But enough highbrow analysis! Let’s talk about:
The Top 3 Reasons Sword Art Online is Awesome
One thing you’ll be hearing me talk about a lot in this blog series is a little concept I like to call the “Motion Percentage,” or Mo%, if you will. This refers to the amount of run time in which the episode isn’t in either still-frame mode or talking-heads mode—ultimately, how much is moving on screen over the course of x amount of time. Shows with high Mo% tend to look better and feel more engaging, while shows with low Mo% tend to feel cheap or rushed. High-budget shows tend to have higher Mo%, but this is not always the case. SAO runs at a constant 75 Mo% throughout, which is pretty high for a series of its complexity. And even when things aren’t in motion… folks, Sword Art Online is gorgeous.
Aincrad, as far as world-building goes, is a friggin’ masterpiece,
and really feels like a living, breathing world. There’s a moment in one episode where realizes he’s actually happy being trapped in the game, and after spending so much time in Aincrad with him, I can believe it. Everything has this glow to it, from the incredible detail in the vast fields, to the utterly charming character animations, to the phenomenal monster designs—some of which are truly intimidating. No matter what part of Aincrad you’re looking at, the art of SAO makes coming back time and time again a visual treat.
I don’t know why this is, but when I first heard about Sword Art Online in high school, I assumed—erroneously, of course—that the series would function more like Attack on Titan does: as an ensemble piece, with loads and loads of characters and no clear protagonist. Instead, SAO largely focuses on just Kirito, and later on both Kirito and Asuna, with the addition of a small supporting cast that pops in and out of the narrative in cameo appearances. Let’s talk about Kirito first.
Lordy, lordy, lordy, is Kirito a badass.
Okay, I know I complained earlier about how boring an invincible protagonist can be, and to be honest there’s a lot I should really hate about this character. For one thing, he’s essentially a neckbeard living in his room playing video games, but somehow SAO turns this unsavory trait into a superpower
—he likes games so much that he can’t be killed!. Sometimes he’s emotionless and bland, but sometimes he’s the emotional heart of the series! Sometimes he’s awkward and socially inept, but later we see him being both a good husband AND a good father! What?
But perhaps his most defining trait is that unholy, grit-and-iron willpower of his. Sure, most anime protagonists exhibit shades of this, but Kirito’s resolve literally allows him to break the rules of his own fictional universe. Over the course of the first 13 episodes, Kirito performs the following Charles Atlas feats: A) He withstands a fatal poisoning just by sweatin’ it out, B) hacks into the game to save an AI character through sheer determination despite no knowledge of how to do so, and C) OVERCOMES HIS OWN DEATH to stab villain Kayaba through the chest—freeing everybody trapped in SAO—just by wanting it bad enough.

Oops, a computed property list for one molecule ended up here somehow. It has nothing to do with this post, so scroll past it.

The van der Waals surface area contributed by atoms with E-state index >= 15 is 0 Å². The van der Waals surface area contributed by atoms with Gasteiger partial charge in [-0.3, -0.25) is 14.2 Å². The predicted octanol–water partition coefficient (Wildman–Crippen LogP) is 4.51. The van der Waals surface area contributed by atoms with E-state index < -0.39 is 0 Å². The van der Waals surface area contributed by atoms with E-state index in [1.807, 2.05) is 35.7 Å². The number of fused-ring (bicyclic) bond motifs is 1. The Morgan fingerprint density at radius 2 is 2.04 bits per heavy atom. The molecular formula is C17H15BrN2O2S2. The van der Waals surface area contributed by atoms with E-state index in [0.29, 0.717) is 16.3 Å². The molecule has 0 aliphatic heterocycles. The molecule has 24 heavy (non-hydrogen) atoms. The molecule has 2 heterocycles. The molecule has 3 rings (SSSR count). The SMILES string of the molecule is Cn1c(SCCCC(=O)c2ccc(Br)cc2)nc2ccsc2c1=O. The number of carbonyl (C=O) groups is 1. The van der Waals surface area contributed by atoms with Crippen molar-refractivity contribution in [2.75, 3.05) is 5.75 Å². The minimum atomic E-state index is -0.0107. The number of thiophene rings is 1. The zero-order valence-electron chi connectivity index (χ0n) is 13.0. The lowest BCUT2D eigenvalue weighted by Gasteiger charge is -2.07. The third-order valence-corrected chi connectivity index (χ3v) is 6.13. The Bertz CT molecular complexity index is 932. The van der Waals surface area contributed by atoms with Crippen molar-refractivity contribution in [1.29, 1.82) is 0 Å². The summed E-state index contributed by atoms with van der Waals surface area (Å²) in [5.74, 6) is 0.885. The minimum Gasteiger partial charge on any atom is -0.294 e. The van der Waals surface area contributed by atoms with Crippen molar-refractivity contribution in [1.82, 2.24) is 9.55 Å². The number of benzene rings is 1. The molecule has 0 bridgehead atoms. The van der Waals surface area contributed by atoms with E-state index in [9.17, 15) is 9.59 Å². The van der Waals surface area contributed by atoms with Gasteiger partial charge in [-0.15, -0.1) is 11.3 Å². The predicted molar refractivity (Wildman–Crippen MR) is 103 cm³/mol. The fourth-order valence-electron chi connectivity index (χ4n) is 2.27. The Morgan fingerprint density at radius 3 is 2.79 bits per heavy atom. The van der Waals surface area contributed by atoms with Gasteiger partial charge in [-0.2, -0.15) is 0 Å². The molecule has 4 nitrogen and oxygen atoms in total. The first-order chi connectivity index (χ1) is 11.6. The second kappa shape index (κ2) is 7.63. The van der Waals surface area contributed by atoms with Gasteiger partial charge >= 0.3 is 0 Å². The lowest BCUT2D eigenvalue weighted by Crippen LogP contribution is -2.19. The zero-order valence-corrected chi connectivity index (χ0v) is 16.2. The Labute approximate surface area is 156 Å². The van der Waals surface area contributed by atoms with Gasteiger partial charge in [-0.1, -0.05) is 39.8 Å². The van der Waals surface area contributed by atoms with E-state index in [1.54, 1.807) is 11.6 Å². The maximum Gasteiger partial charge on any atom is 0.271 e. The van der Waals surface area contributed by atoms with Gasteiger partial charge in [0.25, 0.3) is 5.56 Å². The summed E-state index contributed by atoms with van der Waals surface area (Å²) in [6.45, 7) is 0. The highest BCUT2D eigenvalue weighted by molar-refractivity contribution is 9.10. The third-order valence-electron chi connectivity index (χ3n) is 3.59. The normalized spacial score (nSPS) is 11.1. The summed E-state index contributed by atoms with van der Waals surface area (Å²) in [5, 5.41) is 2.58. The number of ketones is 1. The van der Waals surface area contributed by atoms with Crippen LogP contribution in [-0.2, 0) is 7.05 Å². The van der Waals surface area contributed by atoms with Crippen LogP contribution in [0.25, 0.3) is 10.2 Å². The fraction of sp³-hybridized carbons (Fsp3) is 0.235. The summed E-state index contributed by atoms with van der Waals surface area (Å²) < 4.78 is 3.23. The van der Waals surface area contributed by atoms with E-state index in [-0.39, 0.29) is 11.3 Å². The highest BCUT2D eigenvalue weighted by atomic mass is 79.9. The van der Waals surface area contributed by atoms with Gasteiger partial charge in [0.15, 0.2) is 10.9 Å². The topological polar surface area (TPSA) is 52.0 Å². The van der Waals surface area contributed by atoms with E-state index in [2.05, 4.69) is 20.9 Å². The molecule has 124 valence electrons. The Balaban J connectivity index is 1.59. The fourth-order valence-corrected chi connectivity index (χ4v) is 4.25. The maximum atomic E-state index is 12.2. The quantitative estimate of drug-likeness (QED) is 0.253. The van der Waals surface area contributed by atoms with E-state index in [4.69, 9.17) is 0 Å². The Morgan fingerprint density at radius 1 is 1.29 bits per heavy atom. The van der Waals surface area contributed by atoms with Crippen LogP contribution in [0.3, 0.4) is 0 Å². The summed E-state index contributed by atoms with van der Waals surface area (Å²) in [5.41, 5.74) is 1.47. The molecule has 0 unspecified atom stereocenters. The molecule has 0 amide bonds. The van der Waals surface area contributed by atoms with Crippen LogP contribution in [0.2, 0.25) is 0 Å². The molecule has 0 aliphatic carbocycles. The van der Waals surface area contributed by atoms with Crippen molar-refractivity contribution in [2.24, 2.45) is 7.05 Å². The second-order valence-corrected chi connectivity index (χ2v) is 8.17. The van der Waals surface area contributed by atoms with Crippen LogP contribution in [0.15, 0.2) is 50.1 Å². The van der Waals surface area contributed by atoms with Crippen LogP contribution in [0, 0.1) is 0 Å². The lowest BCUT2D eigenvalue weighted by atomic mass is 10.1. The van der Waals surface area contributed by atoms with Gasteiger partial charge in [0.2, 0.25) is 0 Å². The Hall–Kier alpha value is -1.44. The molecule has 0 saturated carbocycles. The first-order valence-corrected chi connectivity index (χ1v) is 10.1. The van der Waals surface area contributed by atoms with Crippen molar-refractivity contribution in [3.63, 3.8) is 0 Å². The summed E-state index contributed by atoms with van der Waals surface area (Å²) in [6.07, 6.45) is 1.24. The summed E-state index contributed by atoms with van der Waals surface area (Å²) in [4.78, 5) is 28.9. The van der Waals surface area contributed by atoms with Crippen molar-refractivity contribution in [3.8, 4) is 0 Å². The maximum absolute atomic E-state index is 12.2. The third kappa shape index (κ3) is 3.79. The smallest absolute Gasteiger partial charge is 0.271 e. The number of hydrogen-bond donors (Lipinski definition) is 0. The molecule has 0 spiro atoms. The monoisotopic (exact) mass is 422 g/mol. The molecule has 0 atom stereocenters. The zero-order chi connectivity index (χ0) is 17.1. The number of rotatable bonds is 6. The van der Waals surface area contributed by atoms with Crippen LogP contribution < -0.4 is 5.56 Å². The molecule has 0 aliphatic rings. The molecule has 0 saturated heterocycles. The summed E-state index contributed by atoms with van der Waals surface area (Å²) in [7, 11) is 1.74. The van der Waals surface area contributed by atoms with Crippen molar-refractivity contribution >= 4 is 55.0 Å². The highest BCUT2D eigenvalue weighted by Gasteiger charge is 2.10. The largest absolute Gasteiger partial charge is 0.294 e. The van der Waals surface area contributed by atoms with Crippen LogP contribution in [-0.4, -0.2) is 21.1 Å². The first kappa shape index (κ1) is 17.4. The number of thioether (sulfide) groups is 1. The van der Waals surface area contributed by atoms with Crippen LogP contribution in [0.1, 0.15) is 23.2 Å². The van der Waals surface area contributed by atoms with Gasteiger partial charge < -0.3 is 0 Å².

If you’re not inspired by that, you’re either a plank of wood or a porcupine. A porcupine that can’t read. Shame on you.
Kirito’s main squeeze Asuna is a lot of fun too, even though for the first half of the season we don’t see too much of her. This actually works to the series’ advantage, because every time we catch a glimpse of her, she gets stronger and stronger, implying that she’s having her own awesome adventures just off-screen. This means that we’re glad to see her every time, if only to find out what in the wide world of sports she’s been up to in the meantime. And when the show finally begins focusing on her, it gets even better. Asuna’s just as much of a badass as Kirito is, and any scene where the two fight side by side is always a series highlight. This isn’t to say Asuna’s just about fighting. Yeah, maybe I should get upset that one of the show’s female lead’s defining characteristics is that she maxed out her cooking skill
, but, you know what? I’m not: because she even makes cooking
look badass. Remember when she threatens Kirito with that butter knife? Yeah, I jumped too. Sucks about what happened to her in the second season, though…
1. And the number one reason that Sword Art Online is Awesome is….
Sword Art Online is an emotional blender, the kind that tears your stomach out, puts in where your heart should be, blindfolds you, spins you around three times, and makes you watch your favorite characters die. I don’t know why I keep comparing SAO to Attack on Titan, but I’m about to do it again: I actually think Sword Art Online wins as far as emotional impact goes. I don’t know: maybe it’s the dreamlike feel of the fantasy setting, maybe it’s the sheer unpredictability of some of the deaths (you’re predictable, AoT—get over it), but no series before or since has made me feel the levels of terror, triumph, sorrow, and joy that Sword Art Online has. I cried when Sachi was struck down and murmered her unheard last words to Kirito, and wept all over again when the show just REOPENED that wound with NO PROVOCATION when we finally got to hear what she said. I laughed when Lisbeth fought to confess her love to Kirito above the roar of terminal-velocity winds. I felt my own sense of bitter defeat when, after Kirito watches Asuna die, he grimly staggers after Kayaba, too grief-stricken to even swing his sword. And—my friends, I am being one hundred and forty-four Mo% honest with you all when I say this—when Kirito awakened from SAO at the end of the last episode, when he struggled to his feet despite being weak from coma-induced malnourishment and hobbled off to find Asuna—I felt as though I, too, had won an astonishing victory.
That is why I love Sword Art Online, and why I continue to revisit it to this day.
And then the second season happened…